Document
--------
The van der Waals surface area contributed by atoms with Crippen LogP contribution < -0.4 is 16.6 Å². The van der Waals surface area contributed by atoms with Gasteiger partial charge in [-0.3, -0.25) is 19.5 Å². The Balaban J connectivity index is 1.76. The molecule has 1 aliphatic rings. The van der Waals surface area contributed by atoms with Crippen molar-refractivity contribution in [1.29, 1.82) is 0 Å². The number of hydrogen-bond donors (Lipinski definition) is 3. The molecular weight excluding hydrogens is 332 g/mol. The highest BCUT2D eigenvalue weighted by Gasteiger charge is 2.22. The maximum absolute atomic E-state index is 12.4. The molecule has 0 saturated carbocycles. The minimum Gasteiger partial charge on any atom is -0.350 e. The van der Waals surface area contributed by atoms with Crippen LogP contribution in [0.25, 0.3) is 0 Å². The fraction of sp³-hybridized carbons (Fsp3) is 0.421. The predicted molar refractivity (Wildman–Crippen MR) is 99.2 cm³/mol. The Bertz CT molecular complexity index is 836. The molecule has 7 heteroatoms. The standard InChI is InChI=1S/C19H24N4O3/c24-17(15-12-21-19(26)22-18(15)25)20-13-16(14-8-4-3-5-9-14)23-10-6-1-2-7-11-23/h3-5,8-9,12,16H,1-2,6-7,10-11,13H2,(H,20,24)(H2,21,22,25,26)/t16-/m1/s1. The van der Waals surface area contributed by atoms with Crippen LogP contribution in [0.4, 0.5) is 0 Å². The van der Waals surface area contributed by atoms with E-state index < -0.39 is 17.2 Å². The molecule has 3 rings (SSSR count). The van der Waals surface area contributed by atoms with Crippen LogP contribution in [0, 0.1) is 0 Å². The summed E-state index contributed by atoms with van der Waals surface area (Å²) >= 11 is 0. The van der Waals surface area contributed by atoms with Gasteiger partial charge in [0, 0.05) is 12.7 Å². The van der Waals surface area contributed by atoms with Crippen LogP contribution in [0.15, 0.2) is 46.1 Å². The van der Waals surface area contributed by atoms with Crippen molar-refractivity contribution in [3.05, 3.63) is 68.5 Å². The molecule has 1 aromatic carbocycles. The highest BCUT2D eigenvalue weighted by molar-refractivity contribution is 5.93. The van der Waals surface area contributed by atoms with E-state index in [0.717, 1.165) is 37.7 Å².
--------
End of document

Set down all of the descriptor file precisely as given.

The van der Waals surface area contributed by atoms with Crippen LogP contribution < -0.4 is 16.6 Å². The van der Waals surface area contributed by atoms with Gasteiger partial charge in [-0.3, -0.25) is 19.5 Å². The Balaban J connectivity index is 1.76. The molecule has 1 aliphatic rings. The van der Waals surface area contributed by atoms with Crippen molar-refractivity contribution in [1.29, 1.82) is 0 Å². The number of hydrogen-bond donors (Lipinski definition) is 3. The molecular weight excluding hydrogens is 332 g/mol. The highest BCUT2D eigenvalue weighted by Gasteiger charge is 2.22. The maximum absolute atomic E-state index is 12.4. The molecule has 0 saturated carbocycles. The minimum Gasteiger partial charge on any atom is -0.350 e. The van der Waals surface area contributed by atoms with Crippen LogP contribution in [0.25, 0.3) is 0 Å². The fraction of sp³-hybridized carbons (Fsp3) is 0.421. The predicted molar refractivity (Wildman–Crippen MR) is 99.2 cm³/mol. The Bertz CT molecular complexity index is 836. The molecule has 7 heteroatoms. The standard InChI is InChI=1S/C19H24N4O3/c24-17(15-12-21-19(26)22-18(15)25)20-13-16(14-8-4-3-5-9-14)23-10-6-1-2-7-11-23/h3-5,8-9,12,16H,1-2,6-7,10-11,13H2,(H,20,24)(H2,21,22,25,26)/t16-/m1/s1. The van der Waals surface area contributed by atoms with Crippen LogP contribution in [0.4, 0.5) is 0 Å². The van der Waals surface area contributed by atoms with E-state index < -0.39 is 17.2 Å². The molecule has 3 rings (SSSR count). The van der Waals surface area contributed by atoms with Crippen LogP contribution in [0, 0.1) is 0 Å². The summed E-state index contributed by atoms with van der Waals surface area (Å²) >= 11 is 0. The van der Waals surface area contributed by atoms with Gasteiger partial charge in [0, 0.05) is 12.7 Å². The van der Waals surface area contributed by atoms with Crippen LogP contribution in [0.15, 0.2) is 46.1 Å². The van der Waals surface area contributed by atoms with Crippen molar-refractivity contribution in [3.05, 3.63) is 68.5 Å². The molecule has 1 aromatic carbocycles. The highest BCUT2D eigenvalue weighted by molar-refractivity contribution is 5.93. The van der Waals surface area contributed by atoms with E-state index in [0.717, 1.165) is 37.7 Å².